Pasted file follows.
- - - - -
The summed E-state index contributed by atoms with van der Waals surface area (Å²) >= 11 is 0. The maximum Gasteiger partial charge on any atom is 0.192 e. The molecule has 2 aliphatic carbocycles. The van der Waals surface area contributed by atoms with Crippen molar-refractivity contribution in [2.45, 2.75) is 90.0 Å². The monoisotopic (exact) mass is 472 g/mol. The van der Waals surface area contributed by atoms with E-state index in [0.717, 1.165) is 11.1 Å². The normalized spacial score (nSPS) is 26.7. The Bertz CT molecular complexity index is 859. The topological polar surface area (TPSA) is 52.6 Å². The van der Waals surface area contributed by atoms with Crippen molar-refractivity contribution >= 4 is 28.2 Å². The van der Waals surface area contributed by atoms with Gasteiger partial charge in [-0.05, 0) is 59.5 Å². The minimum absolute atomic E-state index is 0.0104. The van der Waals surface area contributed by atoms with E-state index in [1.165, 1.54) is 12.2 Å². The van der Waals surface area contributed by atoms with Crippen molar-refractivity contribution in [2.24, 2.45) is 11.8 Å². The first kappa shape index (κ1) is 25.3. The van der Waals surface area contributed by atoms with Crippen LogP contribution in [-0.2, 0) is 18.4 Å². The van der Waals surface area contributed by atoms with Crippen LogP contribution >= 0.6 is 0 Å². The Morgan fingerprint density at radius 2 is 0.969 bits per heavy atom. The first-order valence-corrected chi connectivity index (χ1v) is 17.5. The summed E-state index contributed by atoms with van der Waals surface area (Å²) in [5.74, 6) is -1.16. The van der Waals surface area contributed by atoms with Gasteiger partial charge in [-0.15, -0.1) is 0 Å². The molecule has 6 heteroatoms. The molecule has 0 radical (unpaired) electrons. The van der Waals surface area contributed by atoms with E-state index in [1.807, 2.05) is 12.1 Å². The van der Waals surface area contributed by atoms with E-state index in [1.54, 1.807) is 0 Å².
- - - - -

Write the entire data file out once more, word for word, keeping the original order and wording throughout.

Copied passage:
The summed E-state index contributed by atoms with van der Waals surface area (Å²) >= 11 is 0. The maximum Gasteiger partial charge on any atom is 0.192 e. The molecule has 2 aliphatic carbocycles. The van der Waals surface area contributed by atoms with Crippen molar-refractivity contribution in [2.45, 2.75) is 90.0 Å². The monoisotopic (exact) mass is 472 g/mol. The van der Waals surface area contributed by atoms with E-state index in [0.717, 1.165) is 11.1 Å². The normalized spacial score (nSPS) is 26.7. The Bertz CT molecular complexity index is 859. The topological polar surface area (TPSA) is 52.6 Å². The van der Waals surface area contributed by atoms with Crippen molar-refractivity contribution >= 4 is 28.2 Å². The van der Waals surface area contributed by atoms with Gasteiger partial charge in [-0.05, 0) is 59.5 Å². The minimum absolute atomic E-state index is 0.0104. The van der Waals surface area contributed by atoms with E-state index in [1.165, 1.54) is 12.2 Å². The van der Waals surface area contributed by atoms with Crippen molar-refractivity contribution in [2.24, 2.45) is 11.8 Å². The first kappa shape index (κ1) is 25.3. The van der Waals surface area contributed by atoms with Crippen LogP contribution in [-0.2, 0) is 18.4 Å². The van der Waals surface area contributed by atoms with Crippen LogP contribution >= 0.6 is 0 Å². The Morgan fingerprint density at radius 2 is 0.969 bits per heavy atom. The first-order valence-corrected chi connectivity index (χ1v) is 17.5. The summed E-state index contributed by atoms with van der Waals surface area (Å²) in [5.74, 6) is -1.16. The van der Waals surface area contributed by atoms with Gasteiger partial charge in [-0.15, -0.1) is 0 Å². The molecule has 6 heteroatoms. The molecule has 0 radical (unpaired) electrons. The van der Waals surface area contributed by atoms with E-state index in [1.807, 2.05) is 12.1 Å². The van der Waals surface area contributed by atoms with E-state index in [1.54, 1.807) is 0 Å².